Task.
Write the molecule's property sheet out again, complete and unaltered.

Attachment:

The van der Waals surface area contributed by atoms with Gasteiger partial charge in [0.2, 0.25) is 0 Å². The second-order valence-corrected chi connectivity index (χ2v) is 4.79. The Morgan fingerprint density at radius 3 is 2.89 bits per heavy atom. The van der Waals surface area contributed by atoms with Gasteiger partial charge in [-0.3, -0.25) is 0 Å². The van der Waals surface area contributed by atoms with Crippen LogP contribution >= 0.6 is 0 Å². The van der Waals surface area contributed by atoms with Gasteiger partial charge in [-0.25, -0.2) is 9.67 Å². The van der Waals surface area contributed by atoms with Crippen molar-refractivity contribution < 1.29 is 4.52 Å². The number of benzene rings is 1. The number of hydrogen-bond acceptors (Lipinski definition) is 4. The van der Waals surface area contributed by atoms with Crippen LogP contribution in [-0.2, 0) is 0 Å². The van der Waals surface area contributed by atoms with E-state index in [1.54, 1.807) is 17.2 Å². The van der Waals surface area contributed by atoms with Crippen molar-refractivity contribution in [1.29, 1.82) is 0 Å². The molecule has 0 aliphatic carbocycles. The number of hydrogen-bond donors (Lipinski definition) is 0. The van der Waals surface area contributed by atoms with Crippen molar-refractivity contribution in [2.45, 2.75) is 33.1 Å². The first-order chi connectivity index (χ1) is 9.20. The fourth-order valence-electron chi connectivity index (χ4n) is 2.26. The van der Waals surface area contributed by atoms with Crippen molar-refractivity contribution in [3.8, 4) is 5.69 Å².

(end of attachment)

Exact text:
The van der Waals surface area contributed by atoms with Gasteiger partial charge in [0.2, 0.25) is 0 Å². The second-order valence-corrected chi connectivity index (χ2v) is 4.79. The Morgan fingerprint density at radius 3 is 2.89 bits per heavy atom. The van der Waals surface area contributed by atoms with Gasteiger partial charge in [-0.3, -0.25) is 0 Å². The van der Waals surface area contributed by atoms with Crippen LogP contribution >= 0.6 is 0 Å². The van der Waals surface area contributed by atoms with Gasteiger partial charge in [-0.25, -0.2) is 9.67 Å². The van der Waals surface area contributed by atoms with Crippen molar-refractivity contribution < 1.29 is 4.52 Å². The number of benzene rings is 1. The number of hydrogen-bond acceptors (Lipinski definition) is 4. The van der Waals surface area contributed by atoms with Crippen LogP contribution in [-0.2, 0) is 0 Å². The van der Waals surface area contributed by atoms with E-state index in [1.54, 1.807) is 17.2 Å². The van der Waals surface area contributed by atoms with Crippen molar-refractivity contribution in [1.29, 1.82) is 0 Å². The molecule has 0 aliphatic carbocycles. The number of hydrogen-bond donors (Lipinski definition) is 0. The van der Waals surface area contributed by atoms with Crippen molar-refractivity contribution in [2.45, 2.75) is 33.1 Å². The first-order chi connectivity index (χ1) is 9.20. The fourth-order valence-electron chi connectivity index (χ4n) is 2.26. The van der Waals surface area contributed by atoms with Crippen molar-refractivity contribution in [3.8, 4) is 5.69 Å².